The word cryptocurrency has been flying around for years now with an increase in the users of bitcoin and other cryptocurrencies and the “gold rush” to quickly invest and cash out as soon as possible. Over the past year, Facebook as a company has dropped hints on it’s developing a cryptocurrency that makes sending money as easy as sending a photo: digital, immediate, free and secure.
On Tuesday 18th June, the company formally unveiled its highly-anticipated digital currency project called Libra. Facebook also announced the creation of the Libra Association, an independent organization that will manage the currency, and Calibra, a unit of Facebook that will build applications related to the new digital currency.
As part of the announcement, Facebook launched a test version of its blockchain, the technology upon which cryptocurrencies like bitcoin are built. It is open-source software, meaning developers can experiment with building applications on the platform and submit feedback on the code. The currency itself is set to launch in 2020.
“Libra’s mission is to be a simple, global currency and financial infrastructure that empowers billions of people,” said Facebook’s David Marcus, who runs Calibra and headed up the Libra project. One of the aims of the project is to help the 1.7 billion people around the world who don’t have bank accounts access a stable currency and financial services.
Details about Libra
Libra will let you buy things or send money to people with nearly zero fees. You’ll pseudonymously buy or cash out your Libra online or at local exchange points like grocery stores, and spend it using interoperable third-party wallet apps or Facebook’s own Calibra wallet that will be built into WhatsApp, Messenger and its own app. Facebook also released its white paper explaining Libra and its testnet for working out the kinks of its blockchain system before a public launch in the first half of 2020.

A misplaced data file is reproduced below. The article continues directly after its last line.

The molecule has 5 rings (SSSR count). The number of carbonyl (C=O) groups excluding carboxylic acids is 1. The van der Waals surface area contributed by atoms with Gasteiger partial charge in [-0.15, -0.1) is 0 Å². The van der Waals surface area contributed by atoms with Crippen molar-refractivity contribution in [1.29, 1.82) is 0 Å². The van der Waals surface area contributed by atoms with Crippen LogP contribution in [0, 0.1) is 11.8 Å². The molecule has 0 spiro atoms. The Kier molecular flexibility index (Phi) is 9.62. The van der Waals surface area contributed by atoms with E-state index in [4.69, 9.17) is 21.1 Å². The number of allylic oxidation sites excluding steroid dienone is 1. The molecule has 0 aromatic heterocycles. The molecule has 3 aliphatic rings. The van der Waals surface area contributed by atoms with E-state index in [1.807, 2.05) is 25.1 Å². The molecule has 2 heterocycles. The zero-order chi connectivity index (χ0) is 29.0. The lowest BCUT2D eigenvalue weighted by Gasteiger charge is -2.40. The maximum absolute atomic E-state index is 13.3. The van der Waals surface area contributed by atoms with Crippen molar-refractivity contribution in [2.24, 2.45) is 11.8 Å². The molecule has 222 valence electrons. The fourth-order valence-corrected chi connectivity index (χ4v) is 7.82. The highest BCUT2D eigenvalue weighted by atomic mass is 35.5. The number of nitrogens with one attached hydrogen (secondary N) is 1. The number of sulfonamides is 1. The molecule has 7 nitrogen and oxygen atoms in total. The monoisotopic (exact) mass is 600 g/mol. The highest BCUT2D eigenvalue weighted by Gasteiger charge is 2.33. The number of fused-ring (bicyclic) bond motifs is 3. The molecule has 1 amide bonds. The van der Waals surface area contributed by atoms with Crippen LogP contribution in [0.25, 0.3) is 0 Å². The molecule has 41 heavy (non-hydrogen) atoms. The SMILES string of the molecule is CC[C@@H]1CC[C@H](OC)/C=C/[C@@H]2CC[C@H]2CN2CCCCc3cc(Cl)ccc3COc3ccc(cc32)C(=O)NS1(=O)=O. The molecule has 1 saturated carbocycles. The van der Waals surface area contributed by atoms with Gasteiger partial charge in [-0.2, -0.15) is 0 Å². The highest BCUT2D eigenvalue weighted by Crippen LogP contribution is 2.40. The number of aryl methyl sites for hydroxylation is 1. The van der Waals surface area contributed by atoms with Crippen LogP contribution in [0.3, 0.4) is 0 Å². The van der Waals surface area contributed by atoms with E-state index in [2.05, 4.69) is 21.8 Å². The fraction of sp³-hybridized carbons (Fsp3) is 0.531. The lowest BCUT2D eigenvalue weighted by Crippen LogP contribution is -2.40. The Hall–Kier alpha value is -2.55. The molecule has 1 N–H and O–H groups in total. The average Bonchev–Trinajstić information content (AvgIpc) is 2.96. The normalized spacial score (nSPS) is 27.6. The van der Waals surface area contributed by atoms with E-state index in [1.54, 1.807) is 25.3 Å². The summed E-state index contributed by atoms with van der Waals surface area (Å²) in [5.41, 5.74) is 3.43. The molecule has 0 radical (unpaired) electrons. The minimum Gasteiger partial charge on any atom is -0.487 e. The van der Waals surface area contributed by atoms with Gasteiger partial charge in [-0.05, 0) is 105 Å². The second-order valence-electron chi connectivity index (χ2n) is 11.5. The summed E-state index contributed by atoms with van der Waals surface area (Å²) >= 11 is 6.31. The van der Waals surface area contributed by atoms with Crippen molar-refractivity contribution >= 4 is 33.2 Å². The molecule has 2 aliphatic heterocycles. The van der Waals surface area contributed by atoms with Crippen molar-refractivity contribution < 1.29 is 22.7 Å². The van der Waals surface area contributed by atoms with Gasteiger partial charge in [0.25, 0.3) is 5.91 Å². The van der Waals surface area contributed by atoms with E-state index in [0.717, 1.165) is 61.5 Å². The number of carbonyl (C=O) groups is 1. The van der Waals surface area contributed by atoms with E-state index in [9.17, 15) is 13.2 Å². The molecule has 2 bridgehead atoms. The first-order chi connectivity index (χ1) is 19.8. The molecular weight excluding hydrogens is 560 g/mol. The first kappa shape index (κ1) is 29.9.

Facebook won’t fully control Libra, but instead get just a single vote in its governance like other founding members of the Libra Association, including Visa, Uber and Andreessen Horowitz, which have invested at least $10 million each into the project’s operations.
Also, Facebook is launching a subsidiary company called Calibra that handles its crypto dealings and protects users’ privacy by never mingling Libra payments with Facebook data so it cannot be used for ad targeting. An individual’s real identity won’t be tied to their publicly visible transactions.
It’s hoping Libra will become simpler to set up, more ubiquitous as a payment method, more efficient with fewer fees, more accessible to the unbanked, more flexible thanks to developers and more long-lasting through decentralization when compared to PayPal.
Facebook CEO Mark Zuckerberg explained some of the philosophy behind Libra and Calibra
“It’s decentralized — meaning it’s run by many different organizations instead of just one, making the system fairer overall. It’s available to anyone with an internet connection and has low fees and costs. And it’s secured by cryptography which helps keep your money safe. This is an important part of our vision for a privacy-focused social platform — where you can interact in all the ways you’d want privately, from messaging to secure payments.”Mark Zuckerberg
Though Facebook’s large user base will give the cryptocurrency broad exposure initially, the effort’s success will depend on consumers being able to do more than just use Libra on Facebook’s platforms. It is believed that stability will be essential for the mainstream adoption of Libra. According to Union Square Ventures Partner Fred Wilson. “People don’t want to transact in a cryptocurrency that’s not price stabilized,” Wilson said. “They don’t want to make payments in a currency that could go way up and they don’t want to earn in something that could go way down.”
Featured image source: The Verge